Any cooling system installed before January 1, 2023, is not subject to these requirements. That means that if your unit was installed in 2022 or earlier and needs AC repair, you won’t be required to install a new SEER2-rated system. Even if your current air conditioner doesn’t meet the rating minimums, you can keep it until it needs to be replaced due to performance issues.

Understanding the New SEER Rating Scale

The new SEER rating scale ranges from 13 to 25, with higher numbers indicating greater efficiency. The U.S. Department of Energy has set a minimum SEER rating of 14 for new HVAC systems. However, it is important to note that the most efficient systems on the market can have SEER ratings of 20 or higher. It is also worth mentioning that the SEER rating is just one factor to consider when choosing an HVAC system. Other factors, such as the size of your home, climate conditions, and your specific cooling needs, should also be taken into account. Consulting with a professional HVAC contractor can help you determine the right SEER rating for your home.

What SEER Rating Do I Need?

The new efficiency rating requirements differ by region. In the Southwest region, which includes Nevada, these are the minimum SEER2 requirements for new air conditioners sold and purchased after January 1, 2023:

Type of Cooling System

Minimum Required SEER2 Rating

Central AC and Heat Pumps Below 45,000 Btu Cooling Capacity

14.3 SEER2 or higher

Central AC and Heat Pumps At and Above 45,000 Btu Cooling Capacity

13.8 SEER2 or higher

Single-package Unit (Main Cooling and Heating Components Are All in One Unit Outside the Home)

13.4 SEER2 or higher


About SEER2

“SEER2” stands for Seasonal Energy Efficiency Ratio 2. Specifically, SEER2 is the total heat removed from the conditioned space during the annual cooling season. The new M1 testing procedure More information will increase systems’ external static pressure by a factor of five to better reflect field conditions of installed equipment. With this change, new nomenclature will be used to denote M1 ratings (including EER2 More information and HSPF2 More information).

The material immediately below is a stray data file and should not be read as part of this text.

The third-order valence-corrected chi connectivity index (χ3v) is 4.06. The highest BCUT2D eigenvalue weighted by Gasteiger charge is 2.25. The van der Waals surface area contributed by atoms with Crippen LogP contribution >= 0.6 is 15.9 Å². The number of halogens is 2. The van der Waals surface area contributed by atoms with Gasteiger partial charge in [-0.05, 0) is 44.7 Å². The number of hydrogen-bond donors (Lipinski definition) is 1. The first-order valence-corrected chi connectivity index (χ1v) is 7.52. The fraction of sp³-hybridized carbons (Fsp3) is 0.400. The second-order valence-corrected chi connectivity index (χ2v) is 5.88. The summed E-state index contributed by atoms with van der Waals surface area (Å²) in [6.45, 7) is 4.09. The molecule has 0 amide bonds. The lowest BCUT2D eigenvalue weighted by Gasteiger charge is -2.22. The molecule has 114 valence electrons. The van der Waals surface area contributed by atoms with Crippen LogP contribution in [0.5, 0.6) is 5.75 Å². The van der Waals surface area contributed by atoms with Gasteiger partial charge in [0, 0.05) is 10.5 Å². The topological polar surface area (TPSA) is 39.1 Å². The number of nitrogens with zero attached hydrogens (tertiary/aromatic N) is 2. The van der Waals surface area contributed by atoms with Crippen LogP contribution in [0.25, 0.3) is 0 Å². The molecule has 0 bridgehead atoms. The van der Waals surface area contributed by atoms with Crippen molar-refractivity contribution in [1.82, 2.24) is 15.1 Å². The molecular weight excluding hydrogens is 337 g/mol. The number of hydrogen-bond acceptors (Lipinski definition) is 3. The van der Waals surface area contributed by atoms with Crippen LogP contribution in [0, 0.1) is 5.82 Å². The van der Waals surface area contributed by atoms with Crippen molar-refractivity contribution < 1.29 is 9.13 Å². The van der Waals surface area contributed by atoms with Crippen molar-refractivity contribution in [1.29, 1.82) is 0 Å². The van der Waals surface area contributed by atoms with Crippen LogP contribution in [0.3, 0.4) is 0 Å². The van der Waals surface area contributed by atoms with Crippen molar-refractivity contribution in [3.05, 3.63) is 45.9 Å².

In Las Vegas, the average home is 1,900 square feet, requiring about 36,000 Btu of cooling capacity. Since that comes in below our 45,000 Btu limit, your minimum SEER2 is most likely 14.3.

However, when it comes to which SEER2 rating is best for your specific home, options vary! The size of your home, number of occupants, energy efficiency of your home, and more can impact the best SEER2 for you. An HVAC professional can recommend the unit that will maximize your efficiency while staying on budget. SCHEDULE NOW FREE ESTIMATE

Benefits of Upgrading to a High SEER Rated HVAC System

Upgrading to a high SEER rated HVAC system offers several benefits for homeowners. Firstly, it provides improved energy efficiency, resulting in lower energy bills. Over time, the cost savings can offset the initial investment of the system. Secondly, a high SEER rated system provides better indoor comfort. With advanced features like variable-speed compressors, these systems can maintain a consistent temperature and humidity level, ensuring optimal comfort throughout the year. Lastly, upgrading to a high SEER rated system can increase the value of your home. Energy-efficient features are highly sought after by homebuyers, and having a high SEER rated HVAC system can be a selling point when it comes time to sell your property.


The new SEER rating is an important consideration when choosing a new HVAC system. With advancements in technology, homeowners now have access to more energy-efficient options that can save them money and reduce their environmental impact. By understanding the new SEER rating scale and its benefits, homeowners can make an informed decision and enjoy the comfort and efficiency of a high SEER rated HVAC system. Seer Rating